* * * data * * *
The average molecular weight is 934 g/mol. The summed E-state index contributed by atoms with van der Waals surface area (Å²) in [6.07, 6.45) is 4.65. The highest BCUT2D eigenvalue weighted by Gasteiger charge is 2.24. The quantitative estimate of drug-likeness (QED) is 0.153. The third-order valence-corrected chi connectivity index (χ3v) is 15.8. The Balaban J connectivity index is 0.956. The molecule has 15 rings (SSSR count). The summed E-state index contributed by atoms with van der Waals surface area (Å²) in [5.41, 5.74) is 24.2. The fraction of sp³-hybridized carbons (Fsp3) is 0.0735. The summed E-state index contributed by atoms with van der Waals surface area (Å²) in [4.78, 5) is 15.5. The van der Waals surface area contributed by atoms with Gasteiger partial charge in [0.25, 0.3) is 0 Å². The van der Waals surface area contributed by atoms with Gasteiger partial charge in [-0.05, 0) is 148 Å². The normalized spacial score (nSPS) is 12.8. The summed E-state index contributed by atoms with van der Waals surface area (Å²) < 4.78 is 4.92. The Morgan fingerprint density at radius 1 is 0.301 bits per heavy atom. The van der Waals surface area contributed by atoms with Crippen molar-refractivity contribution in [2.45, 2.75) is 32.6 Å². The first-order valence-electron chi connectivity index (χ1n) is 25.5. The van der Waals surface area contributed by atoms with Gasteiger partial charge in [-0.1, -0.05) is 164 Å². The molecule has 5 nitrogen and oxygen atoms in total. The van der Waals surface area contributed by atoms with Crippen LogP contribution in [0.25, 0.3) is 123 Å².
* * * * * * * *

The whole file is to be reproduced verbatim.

The average molecular weight is 934 g/mol. The summed E-state index contributed by atoms with van der Waals surface area (Å²) in [6.07, 6.45) is 4.65. The highest BCUT2D eigenvalue weighted by Gasteiger charge is 2.24. The quantitative estimate of drug-likeness (QED) is 0.153. The third-order valence-corrected chi connectivity index (χ3v) is 15.8. The Balaban J connectivity index is 0.956. The molecule has 15 rings (SSSR count). The summed E-state index contributed by atoms with van der Waals surface area (Å²) in [5.41, 5.74) is 24.2. The fraction of sp³-hybridized carbons (Fsp3) is 0.0735. The summed E-state index contributed by atoms with van der Waals surface area (Å²) in [4.78, 5) is 15.5. The van der Waals surface area contributed by atoms with Gasteiger partial charge in [0.25, 0.3) is 0 Å². The van der Waals surface area contributed by atoms with Gasteiger partial charge in [-0.05, 0) is 148 Å². The normalized spacial score (nSPS) is 12.8. The summed E-state index contributed by atoms with van der Waals surface area (Å²) < 4.78 is 4.92. The Morgan fingerprint density at radius 1 is 0.301 bits per heavy atom. The van der Waals surface area contributed by atoms with Crippen molar-refractivity contribution in [2.45, 2.75) is 32.6 Å². The first-order valence-electron chi connectivity index (χ1n) is 25.5. The van der Waals surface area contributed by atoms with Gasteiger partial charge in [-0.1, -0.05) is 164 Å². The molecule has 5 nitrogen and oxygen atoms in total. The van der Waals surface area contributed by atoms with Crippen LogP contribution in [0.25, 0.3) is 123 Å².